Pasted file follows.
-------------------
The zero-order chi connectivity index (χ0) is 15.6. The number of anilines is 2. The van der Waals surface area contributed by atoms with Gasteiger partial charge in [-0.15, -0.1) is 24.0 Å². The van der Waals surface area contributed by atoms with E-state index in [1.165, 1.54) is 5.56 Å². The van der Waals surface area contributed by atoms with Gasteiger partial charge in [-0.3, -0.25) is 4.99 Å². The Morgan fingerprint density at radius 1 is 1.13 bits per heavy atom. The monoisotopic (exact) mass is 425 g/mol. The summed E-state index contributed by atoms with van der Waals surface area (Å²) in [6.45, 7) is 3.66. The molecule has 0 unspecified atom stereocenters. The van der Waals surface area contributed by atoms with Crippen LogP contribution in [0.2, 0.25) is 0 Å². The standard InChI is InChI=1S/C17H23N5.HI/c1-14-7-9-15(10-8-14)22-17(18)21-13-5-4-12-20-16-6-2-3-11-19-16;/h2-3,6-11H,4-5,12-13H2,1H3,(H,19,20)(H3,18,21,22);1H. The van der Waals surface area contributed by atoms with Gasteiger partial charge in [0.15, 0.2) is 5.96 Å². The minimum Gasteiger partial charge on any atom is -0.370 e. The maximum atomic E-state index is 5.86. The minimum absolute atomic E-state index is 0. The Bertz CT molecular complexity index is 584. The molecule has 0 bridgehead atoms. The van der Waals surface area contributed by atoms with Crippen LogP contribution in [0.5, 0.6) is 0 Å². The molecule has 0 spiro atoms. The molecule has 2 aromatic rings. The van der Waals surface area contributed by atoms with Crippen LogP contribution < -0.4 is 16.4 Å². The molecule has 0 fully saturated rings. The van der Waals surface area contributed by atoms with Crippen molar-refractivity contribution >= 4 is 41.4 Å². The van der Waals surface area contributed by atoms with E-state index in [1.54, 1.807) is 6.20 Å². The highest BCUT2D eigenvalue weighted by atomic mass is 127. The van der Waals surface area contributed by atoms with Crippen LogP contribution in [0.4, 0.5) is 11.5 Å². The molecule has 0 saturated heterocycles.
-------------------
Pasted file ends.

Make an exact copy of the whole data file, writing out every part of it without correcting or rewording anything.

The zero-order chi connectivity index (χ0) is 15.6. The number of anilines is 2. The van der Waals surface area contributed by atoms with Gasteiger partial charge in [-0.15, -0.1) is 24.0 Å². The van der Waals surface area contributed by atoms with E-state index in [1.165, 1.54) is 5.56 Å². The van der Waals surface area contributed by atoms with Gasteiger partial charge in [-0.3, -0.25) is 4.99 Å². The Morgan fingerprint density at radius 1 is 1.13 bits per heavy atom. The monoisotopic (exact) mass is 425 g/mol. The summed E-state index contributed by atoms with van der Waals surface area (Å²) in [6.45, 7) is 3.66. The molecule has 0 unspecified atom stereocenters. The van der Waals surface area contributed by atoms with Crippen LogP contribution in [0.2, 0.25) is 0 Å². The standard InChI is InChI=1S/C17H23N5.HI/c1-14-7-9-15(10-8-14)22-17(18)21-13-5-4-12-20-16-6-2-3-11-19-16;/h2-3,6-11H,4-5,12-13H2,1H3,(H,19,20)(H3,18,21,22);1H. The van der Waals surface area contributed by atoms with Gasteiger partial charge in [0.15, 0.2) is 5.96 Å². The minimum Gasteiger partial charge on any atom is -0.370 e. The maximum atomic E-state index is 5.86. The minimum absolute atomic E-state index is 0. The Bertz CT molecular complexity index is 584. The molecule has 0 bridgehead atoms. The van der Waals surface area contributed by atoms with Crippen LogP contribution in [0.5, 0.6) is 0 Å². The molecule has 0 spiro atoms. The molecule has 2 aromatic rings. The van der Waals surface area contributed by atoms with Crippen LogP contribution < -0.4 is 16.4 Å². The molecule has 0 fully saturated rings. The van der Waals surface area contributed by atoms with Crippen molar-refractivity contribution >= 4 is 41.4 Å². The van der Waals surface area contributed by atoms with E-state index in [1.54, 1.807) is 6.20 Å². The highest BCUT2D eigenvalue weighted by atomic mass is 127. The van der Waals surface area contributed by atoms with Crippen LogP contribution in [0.4, 0.5) is 11.5 Å². The molecule has 0 saturated heterocycles.